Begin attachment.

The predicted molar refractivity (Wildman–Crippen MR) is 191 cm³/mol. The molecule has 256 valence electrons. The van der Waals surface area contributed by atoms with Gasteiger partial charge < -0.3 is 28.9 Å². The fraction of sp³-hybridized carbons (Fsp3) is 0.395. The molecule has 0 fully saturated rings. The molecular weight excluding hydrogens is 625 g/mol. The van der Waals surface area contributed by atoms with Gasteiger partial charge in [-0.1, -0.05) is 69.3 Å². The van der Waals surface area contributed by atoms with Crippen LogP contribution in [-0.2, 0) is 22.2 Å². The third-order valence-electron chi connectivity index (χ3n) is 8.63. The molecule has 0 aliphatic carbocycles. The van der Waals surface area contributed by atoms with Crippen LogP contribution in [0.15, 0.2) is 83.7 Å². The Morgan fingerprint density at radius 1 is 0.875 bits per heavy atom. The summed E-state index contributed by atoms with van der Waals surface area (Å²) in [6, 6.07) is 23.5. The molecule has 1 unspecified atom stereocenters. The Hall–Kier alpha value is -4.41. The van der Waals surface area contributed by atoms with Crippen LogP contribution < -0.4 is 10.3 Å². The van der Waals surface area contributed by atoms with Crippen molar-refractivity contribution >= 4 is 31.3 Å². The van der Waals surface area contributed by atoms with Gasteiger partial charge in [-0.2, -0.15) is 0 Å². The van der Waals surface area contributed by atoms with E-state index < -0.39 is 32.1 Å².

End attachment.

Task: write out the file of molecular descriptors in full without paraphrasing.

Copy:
The predicted molar refractivity (Wildman–Crippen MR) is 191 cm³/mol. The molecule has 256 valence electrons. The van der Waals surface area contributed by atoms with Gasteiger partial charge < -0.3 is 28.9 Å². The fraction of sp³-hybridized carbons (Fsp3) is 0.395. The molecule has 0 fully saturated rings. The molecular weight excluding hydrogens is 625 g/mol. The van der Waals surface area contributed by atoms with Gasteiger partial charge in [-0.1, -0.05) is 69.3 Å². The van der Waals surface area contributed by atoms with Crippen LogP contribution in [-0.2, 0) is 22.2 Å². The third-order valence-electron chi connectivity index (χ3n) is 8.63. The molecule has 0 aliphatic carbocycles. The van der Waals surface area contributed by atoms with Crippen LogP contribution in [0.15, 0.2) is 83.7 Å². The Morgan fingerprint density at radius 1 is 0.875 bits per heavy atom. The summed E-state index contributed by atoms with van der Waals surface area (Å²) in [6, 6.07) is 23.5. The molecule has 1 unspecified atom stereocenters. The Hall–Kier alpha value is -4.41. The van der Waals surface area contributed by atoms with Crippen LogP contribution < -0.4 is 10.3 Å². The van der Waals surface area contributed by atoms with Crippen molar-refractivity contribution >= 4 is 31.3 Å². The van der Waals surface area contributed by atoms with Gasteiger partial charge in [-0.2, -0.15) is 0 Å². The van der Waals surface area contributed by atoms with E-state index < -0.39 is 32.1 Å².